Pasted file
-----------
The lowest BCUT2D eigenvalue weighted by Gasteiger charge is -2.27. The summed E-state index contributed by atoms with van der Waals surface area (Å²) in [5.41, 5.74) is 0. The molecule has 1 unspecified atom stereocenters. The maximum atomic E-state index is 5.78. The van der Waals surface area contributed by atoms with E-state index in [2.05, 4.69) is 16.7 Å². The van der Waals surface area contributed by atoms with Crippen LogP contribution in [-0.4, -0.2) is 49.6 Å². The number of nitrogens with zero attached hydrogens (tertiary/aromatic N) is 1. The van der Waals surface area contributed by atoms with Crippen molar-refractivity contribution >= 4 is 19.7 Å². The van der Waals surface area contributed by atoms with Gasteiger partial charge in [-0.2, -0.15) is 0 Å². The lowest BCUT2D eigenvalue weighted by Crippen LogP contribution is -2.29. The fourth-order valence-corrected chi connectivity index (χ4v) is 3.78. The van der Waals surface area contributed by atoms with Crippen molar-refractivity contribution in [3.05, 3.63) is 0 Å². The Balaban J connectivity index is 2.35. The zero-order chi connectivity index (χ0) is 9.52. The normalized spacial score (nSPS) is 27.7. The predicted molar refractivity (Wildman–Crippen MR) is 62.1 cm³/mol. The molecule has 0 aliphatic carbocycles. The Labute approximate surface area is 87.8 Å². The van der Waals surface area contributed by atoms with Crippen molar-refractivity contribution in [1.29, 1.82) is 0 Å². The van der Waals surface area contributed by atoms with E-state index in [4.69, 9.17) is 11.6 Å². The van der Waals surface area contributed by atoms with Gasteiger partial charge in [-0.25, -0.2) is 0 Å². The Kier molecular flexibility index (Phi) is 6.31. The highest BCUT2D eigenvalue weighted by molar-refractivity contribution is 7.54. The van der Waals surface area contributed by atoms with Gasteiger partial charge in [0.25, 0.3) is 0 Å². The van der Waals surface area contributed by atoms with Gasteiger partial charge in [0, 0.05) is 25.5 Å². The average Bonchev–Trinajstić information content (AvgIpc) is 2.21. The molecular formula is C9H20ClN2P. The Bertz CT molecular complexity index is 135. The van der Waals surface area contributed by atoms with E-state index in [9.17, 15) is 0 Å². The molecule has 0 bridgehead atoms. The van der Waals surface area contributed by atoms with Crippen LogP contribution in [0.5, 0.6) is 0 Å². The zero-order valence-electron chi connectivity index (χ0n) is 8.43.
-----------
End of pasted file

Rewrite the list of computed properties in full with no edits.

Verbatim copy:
The lowest BCUT2D eigenvalue weighted by Gasteiger charge is -2.27. The summed E-state index contributed by atoms with van der Waals surface area (Å²) in [5.41, 5.74) is 0. The molecule has 1 unspecified atom stereocenters. The maximum atomic E-state index is 5.78. The van der Waals surface area contributed by atoms with E-state index in [2.05, 4.69) is 16.7 Å². The van der Waals surface area contributed by atoms with Crippen LogP contribution in [-0.4, -0.2) is 49.6 Å². The number of nitrogens with zero attached hydrogens (tertiary/aromatic N) is 1. The van der Waals surface area contributed by atoms with Crippen molar-refractivity contribution >= 4 is 19.7 Å². The van der Waals surface area contributed by atoms with Gasteiger partial charge in [-0.2, -0.15) is 0 Å². The lowest BCUT2D eigenvalue weighted by Crippen LogP contribution is -2.29. The fourth-order valence-corrected chi connectivity index (χ4v) is 3.78. The van der Waals surface area contributed by atoms with Crippen molar-refractivity contribution in [3.05, 3.63) is 0 Å². The Balaban J connectivity index is 2.35. The zero-order chi connectivity index (χ0) is 9.52. The normalized spacial score (nSPS) is 27.7. The predicted molar refractivity (Wildman–Crippen MR) is 62.1 cm³/mol. The molecule has 0 aliphatic carbocycles. The Labute approximate surface area is 87.8 Å². The van der Waals surface area contributed by atoms with Crippen molar-refractivity contribution in [1.29, 1.82) is 0 Å². The van der Waals surface area contributed by atoms with E-state index in [4.69, 9.17) is 11.6 Å². The van der Waals surface area contributed by atoms with Gasteiger partial charge in [-0.25, -0.2) is 0 Å². The Kier molecular flexibility index (Phi) is 6.31. The highest BCUT2D eigenvalue weighted by molar-refractivity contribution is 7.54. The van der Waals surface area contributed by atoms with Gasteiger partial charge in [0.25, 0.3) is 0 Å². The van der Waals surface area contributed by atoms with Gasteiger partial charge in [0, 0.05) is 25.5 Å². The average Bonchev–Trinajstić information content (AvgIpc) is 2.21. The molecular formula is C9H20ClN2P. The Bertz CT molecular complexity index is 135. The van der Waals surface area contributed by atoms with E-state index in [9.17, 15) is 0 Å². The molecule has 0 bridgehead atoms. The van der Waals surface area contributed by atoms with Crippen LogP contribution in [0.5, 0.6) is 0 Å². The zero-order valence-electron chi connectivity index (χ0n) is 8.43.